Combating Disease (C7140)
15 credits, Level 5
You'll cover the basic concepts that are essential for a first understanding of contemporary aspects of cellular and molecular immunology at the same time expanding on the modes of action of a range of common therapeutic agents, in terms of their modes of action, receptor/drug targets and associated physiological responses.
You'll discuss the role of innate and adaptive immunity in defense mechanisms, and learn how the innate immunity is able to recognise non-self-antigens and the meaning of inflammation.
Emphasis will be given to how the structures of the antibody classes are related to their function and how antibody diversity and T-cell receptor diversity are generated.
The structure and function of T-cells receptor and major histocompatibility complex will be reviewed. In order to understand T-cell activation, antigens processing and presentation and the function of cytokines networks will be covered. Particular emphasis will be given to how cell mediated and humoral immune responses are coordinated.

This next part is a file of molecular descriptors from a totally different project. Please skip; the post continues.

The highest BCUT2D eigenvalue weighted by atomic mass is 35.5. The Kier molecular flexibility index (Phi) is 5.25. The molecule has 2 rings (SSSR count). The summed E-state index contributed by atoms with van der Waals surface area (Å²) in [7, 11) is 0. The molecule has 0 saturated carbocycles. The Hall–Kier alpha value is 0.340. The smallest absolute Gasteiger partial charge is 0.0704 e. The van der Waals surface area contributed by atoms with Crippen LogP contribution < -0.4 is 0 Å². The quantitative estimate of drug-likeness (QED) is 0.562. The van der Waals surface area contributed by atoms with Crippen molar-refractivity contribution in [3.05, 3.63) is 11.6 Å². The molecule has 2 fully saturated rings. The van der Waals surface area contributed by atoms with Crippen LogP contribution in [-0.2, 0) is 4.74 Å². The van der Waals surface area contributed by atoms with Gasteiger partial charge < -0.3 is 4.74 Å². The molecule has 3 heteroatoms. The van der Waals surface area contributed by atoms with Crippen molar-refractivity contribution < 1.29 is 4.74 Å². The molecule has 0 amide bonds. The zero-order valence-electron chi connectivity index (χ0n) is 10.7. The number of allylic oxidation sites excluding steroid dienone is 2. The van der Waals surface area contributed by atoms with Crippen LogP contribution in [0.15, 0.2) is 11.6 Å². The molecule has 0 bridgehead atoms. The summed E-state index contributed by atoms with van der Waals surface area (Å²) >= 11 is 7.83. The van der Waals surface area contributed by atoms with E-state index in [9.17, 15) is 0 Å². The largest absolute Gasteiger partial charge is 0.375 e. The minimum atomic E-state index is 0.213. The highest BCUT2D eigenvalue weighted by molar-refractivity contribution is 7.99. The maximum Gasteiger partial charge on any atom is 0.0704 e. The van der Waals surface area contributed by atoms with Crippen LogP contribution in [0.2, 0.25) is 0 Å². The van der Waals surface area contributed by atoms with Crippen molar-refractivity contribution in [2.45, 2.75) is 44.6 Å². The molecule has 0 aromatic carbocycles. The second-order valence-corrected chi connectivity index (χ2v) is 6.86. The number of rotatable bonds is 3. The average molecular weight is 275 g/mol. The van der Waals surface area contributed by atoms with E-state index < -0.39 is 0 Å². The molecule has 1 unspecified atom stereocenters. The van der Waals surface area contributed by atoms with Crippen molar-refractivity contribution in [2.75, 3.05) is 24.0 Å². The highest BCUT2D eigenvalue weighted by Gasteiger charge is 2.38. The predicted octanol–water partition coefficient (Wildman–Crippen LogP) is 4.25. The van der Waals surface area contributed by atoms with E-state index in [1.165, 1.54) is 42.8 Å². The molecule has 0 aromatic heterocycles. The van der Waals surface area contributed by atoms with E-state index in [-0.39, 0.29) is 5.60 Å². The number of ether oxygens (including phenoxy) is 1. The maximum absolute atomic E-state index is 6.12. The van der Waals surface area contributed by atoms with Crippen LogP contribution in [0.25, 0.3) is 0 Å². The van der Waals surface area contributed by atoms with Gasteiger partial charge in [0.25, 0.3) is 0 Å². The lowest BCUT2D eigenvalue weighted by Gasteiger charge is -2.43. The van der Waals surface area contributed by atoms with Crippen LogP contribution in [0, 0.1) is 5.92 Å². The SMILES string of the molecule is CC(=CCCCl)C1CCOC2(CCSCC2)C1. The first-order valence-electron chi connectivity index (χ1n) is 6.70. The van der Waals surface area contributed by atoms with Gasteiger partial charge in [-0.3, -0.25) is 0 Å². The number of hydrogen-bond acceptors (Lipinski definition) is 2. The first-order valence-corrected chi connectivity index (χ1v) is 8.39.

You'll also cover:
- antibiotics and their mode of action
- adrenergic transmission and the use of sympathomimetic agonist and antagonists
- the cardiovascular system and the regulation of blood pressure by the renin angiotensin-aldosterone system.
Teaching and assessment
We’re currently reviewing teaching and assessment of our modules in light of the COVID-19 situation. We’ll publish the latest information as soon as possible.
Contact hours and workload
This module is approximately 150 hours of work. This breaks down into about 30 hours of contact time and about 120 hours of independent study. The University may make minor variations to the contact hours for operational reasons, including timetabling requirements.
This module is running in the academic year 2020/21. We also plan to offer it in future academic years. It may become unavailable due to staff availability, student demand or updates to our curriculum. We’ll make sure to let our applicants know of such changes to modules at the earliest opportunity.